(73,194

)

(130,139

)

Proceeds from maturities of investments

 

23,845

 

16,500

 

95,424

 

Proceeds from sale of investments

 

9,963

 

 

13,949

 

Restricted cash

 

(30

)

 

(30

)

Purchase of property and equipment

 

(862

)

(993

)

(7,338

)

Proceeds from sale of property and equipment

 

2

 

 

20

 

Net cash provided by (used in) investing activities

 

21,017

 

(57,687

)

(28,114

)

 

 

 

 

 

 

 

 

Cash flows from financing activities:

 

 

 

 

 

 

 

Proceeds from issuance of redeemable convertible preferred stock, net of issuance costs

 

 

 

75,592

 

Proceeds from initial public offering, net of offering costs

 

 

69,112

 

68,237

 

Principal payments on capital lease obligations

 

 

 

(23

)

Proceeds from issuance of common stock and exercise of stock options

 

203

 

41

 

1,149

 

Net cash provided by financing activities

 

203

 

69,153

 

144,955

 

 

 

 

 

 

 

 

 

Net increase (decrease) in cash and cash equivalents

 

(1,706

)

(3,676

)

11,660

 

Cash and cash equivalents at beginning of period

 

13,366

 

23,105

 

 

 

 

 

 

 

 

 

 

Cash and cash equivalents at end of period

 

$

11,660

 

$

19,429

 

$

11,660

 

 

 

 

 

 

 

 

 

Supplemental disclosure of noncash investing and financing activities:

 

 

 

 

 

 

 

Deferred stock-based compensation

 

$

 

$

 

$

1,272

 

Reversal of deferred stock-based compensation

 

$

(37

)

$

(13

)

$

(132

)

Dividend related to beneficial conversion feature of redeemable convertible preferred stock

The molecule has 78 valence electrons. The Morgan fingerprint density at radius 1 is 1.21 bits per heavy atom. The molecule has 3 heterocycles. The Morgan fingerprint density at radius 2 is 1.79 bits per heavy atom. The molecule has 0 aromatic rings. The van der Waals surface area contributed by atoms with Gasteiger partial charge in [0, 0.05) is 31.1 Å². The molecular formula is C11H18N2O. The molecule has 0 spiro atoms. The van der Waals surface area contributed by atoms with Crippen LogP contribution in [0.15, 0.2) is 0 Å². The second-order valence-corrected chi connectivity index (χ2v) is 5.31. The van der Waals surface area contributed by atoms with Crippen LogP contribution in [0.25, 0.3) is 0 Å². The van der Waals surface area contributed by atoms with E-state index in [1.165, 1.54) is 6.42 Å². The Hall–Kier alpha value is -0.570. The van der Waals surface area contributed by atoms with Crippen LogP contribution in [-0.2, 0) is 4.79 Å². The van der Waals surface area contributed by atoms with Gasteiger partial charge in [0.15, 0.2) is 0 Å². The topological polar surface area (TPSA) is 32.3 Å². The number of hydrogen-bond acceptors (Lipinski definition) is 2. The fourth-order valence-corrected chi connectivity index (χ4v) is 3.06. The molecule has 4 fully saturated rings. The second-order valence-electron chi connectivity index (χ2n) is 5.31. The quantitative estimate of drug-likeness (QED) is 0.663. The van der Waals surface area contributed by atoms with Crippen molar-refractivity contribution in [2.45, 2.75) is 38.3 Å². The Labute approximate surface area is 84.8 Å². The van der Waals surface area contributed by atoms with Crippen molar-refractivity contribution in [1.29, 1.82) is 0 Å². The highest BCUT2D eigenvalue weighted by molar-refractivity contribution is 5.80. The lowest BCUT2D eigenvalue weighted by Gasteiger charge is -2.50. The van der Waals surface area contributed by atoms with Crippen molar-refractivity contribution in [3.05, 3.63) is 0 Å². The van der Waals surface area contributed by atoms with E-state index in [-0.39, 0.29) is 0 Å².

$

 

$

 

$

(13,095

)

Equipment acquired under capital leases

 

$

 

$

 

$

(23

)

Vesting of restricted common stock from early exercises

 

$

42

 

$

52

 

$

417

 

Deferred initial public offering costs

 

$

 

$

875

 

$

875

 

Changes in net unrealized gains on investments

 

$

(15

)

$

(30

)

$

21

 

 

 

 

 

 

 

 

 

 

The accompanying notes are an integral part of these condensed financial statements.

 

 

5


 


Table of Contents

 

XTENT, INC.

NOTES TO CONDENSED FINANCIAL STATEMENTS

(unaudited)

 

NOTE 1 - Organization and Basis of Presentation

 

Organization

 

XTENT, Inc. (the “Company”), was incorporated in the state of Delaware on June 13, 2002 (“inception”), and is focused on developing and commercializing innovative drug eluting stent systems for the treatment of coronary artery disease. The Company is in the development stage and since inception has devoted substantially all of its time and efforts to developing products, raising capital and recruiting personnel.